collaborated on the project with local associated architecture practice FRES architectes, a firm founded by two ex-KAAN employees, Laurent Gravier and Sara Martin.

Although KAAN Architecten has a track record of high quality laboratory buildings and educational facilities, the combination proposed here was something new for the firm. “It’s something that we had done before, but in a different mixture,” says Kees Kaan, founder of KAAN Architecten.

Design considerations

The fact the building would be bringing together researchers from across three universities played an important part in the brief, and the thinking behind KAAN Architecten’s design. “It wasn’t only that the ISMO needed a new building, it was also used to catalyse the merger between the different faculties,” explains Kaan. “Everything would be new – the building, the colleagues, and the collaboration.” Keeping this merger in mind was noted as

© Fernando Guerra FG+SG INSIDE OUT

On the east, south and west elevations the corridors are arranged around the outside of the building

an “important element” by one of the client bodies, University Paris-Sud, says Kaan. The architects visited the existing facilities and got to know the scientists that would be working in the building, in order to get a better understanding of their habits and the type of environment they required. “They tend to be very introverted, so they hide away in dark laboratories and little offices,” he says. “We tried to organise the building in such a way that of course they’ll still be able to do their work – they have these facilities where they can focus – but on the other hand we wanted to make something where they would be encouraged to walk through the building, meet other colleagues, and engage.” It’s for this reason that the practice designed what Kaan calls a “very compact” building. “We stacked, we made a lot of floors,” he says. As well as wanting to encourage communication and interaction among the building’s users, the compactness meant the building had as little impact on the surrounding landscape as possible. “It’s a beautiful site amongst trees, and doing a building with a smaller footprint allowed us to keep as much of the green space as possible intact.” The nature of the work taking place in the laboratories means they often need to be relatively dark, so the practice designed the building with a large number of these spaces located in the basement. Where the work allowed them to be daylit, rooms have been stacked one above the other, on the


northern side of the building. “On this side you don’t have very much sunlight on the facade, so it allowed us to open it up, make it transparent, without the laboratories becoming too hot or too exposed to sunlight,” explains Kaan.

When it came to organising the remaining

rooms, the architects wanted to do something a bit different. “We sort of turned the building inside out,” says Kaan. On the east, south and west elevations, the corridors are arranged around the outside of the building, with the offices in the middle, organised around two courtyard areas. This brings more light into the building but also creates interaction with the campus outside in the form of visual connection with the circulation areas, while the offices are more private. “When you go from the laboratory to your work room, you’re walking a little bit through the campus,” he explains. “You have a view of the beautiful green spaces, and you’re not walking down an internal corridor with neon lights and dark spaces.” He stresses that it was “very important” to make these circulation spaces “of a very high quality.”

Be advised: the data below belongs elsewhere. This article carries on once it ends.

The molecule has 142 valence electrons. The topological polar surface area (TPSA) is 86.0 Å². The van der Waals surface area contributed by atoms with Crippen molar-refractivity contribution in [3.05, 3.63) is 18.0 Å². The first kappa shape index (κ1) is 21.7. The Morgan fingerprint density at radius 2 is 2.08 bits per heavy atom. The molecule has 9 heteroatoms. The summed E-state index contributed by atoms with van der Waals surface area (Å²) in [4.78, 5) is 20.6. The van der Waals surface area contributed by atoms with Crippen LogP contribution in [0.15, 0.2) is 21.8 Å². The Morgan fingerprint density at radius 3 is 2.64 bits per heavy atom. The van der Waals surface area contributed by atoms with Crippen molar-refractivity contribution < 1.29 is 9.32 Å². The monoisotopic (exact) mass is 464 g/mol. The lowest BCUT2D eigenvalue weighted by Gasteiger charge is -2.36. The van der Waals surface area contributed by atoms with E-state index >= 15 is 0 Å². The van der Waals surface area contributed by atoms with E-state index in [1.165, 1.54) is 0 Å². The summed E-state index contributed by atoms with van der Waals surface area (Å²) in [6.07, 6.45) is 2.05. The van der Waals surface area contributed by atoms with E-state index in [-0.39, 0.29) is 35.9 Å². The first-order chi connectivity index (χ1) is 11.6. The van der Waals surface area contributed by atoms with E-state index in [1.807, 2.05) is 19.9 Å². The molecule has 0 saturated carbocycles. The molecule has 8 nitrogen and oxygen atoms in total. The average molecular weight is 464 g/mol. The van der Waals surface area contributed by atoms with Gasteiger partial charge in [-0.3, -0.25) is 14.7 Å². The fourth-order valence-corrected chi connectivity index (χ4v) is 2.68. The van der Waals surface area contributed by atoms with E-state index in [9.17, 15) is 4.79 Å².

Arranging the building in this way also means the offices benefit from more privacy from the outside world, while still receiving plenty of natural light from the central courtyards. “It allows people to withdraw there,” Kaan says. “They still have daylight, but have their own workspace. It’s private.” Aside from the labs and offices, Kaan says the third most important element to them as designers was the meeting spaces. It’s for this reason they designed a full-height, open atrium to greet users. “The atrium is one space from which all the corridors spill out,” he explains. It’s also home to a two-storey library, located to the right of the entrance and connected by an enclosed spiral staircase, plus a cafeteria, various balconies designed for meetings that project into the open space, and a staircase that leads down to the labs and parking garage. “It’s really the core, the heart of the building,” says Kaan. “It was a very important element because it’s from this you understand the sections of the building, the scale, you connect all the different floors and the building merges into one ‘house’ for the people that work there.”

Scientific requirements KAAN Architecten describe the building as being “divided into two architecturally expressed realms, intertwined into a single entity”. The reason for this, says Kaan, is due to the differing requirements of the


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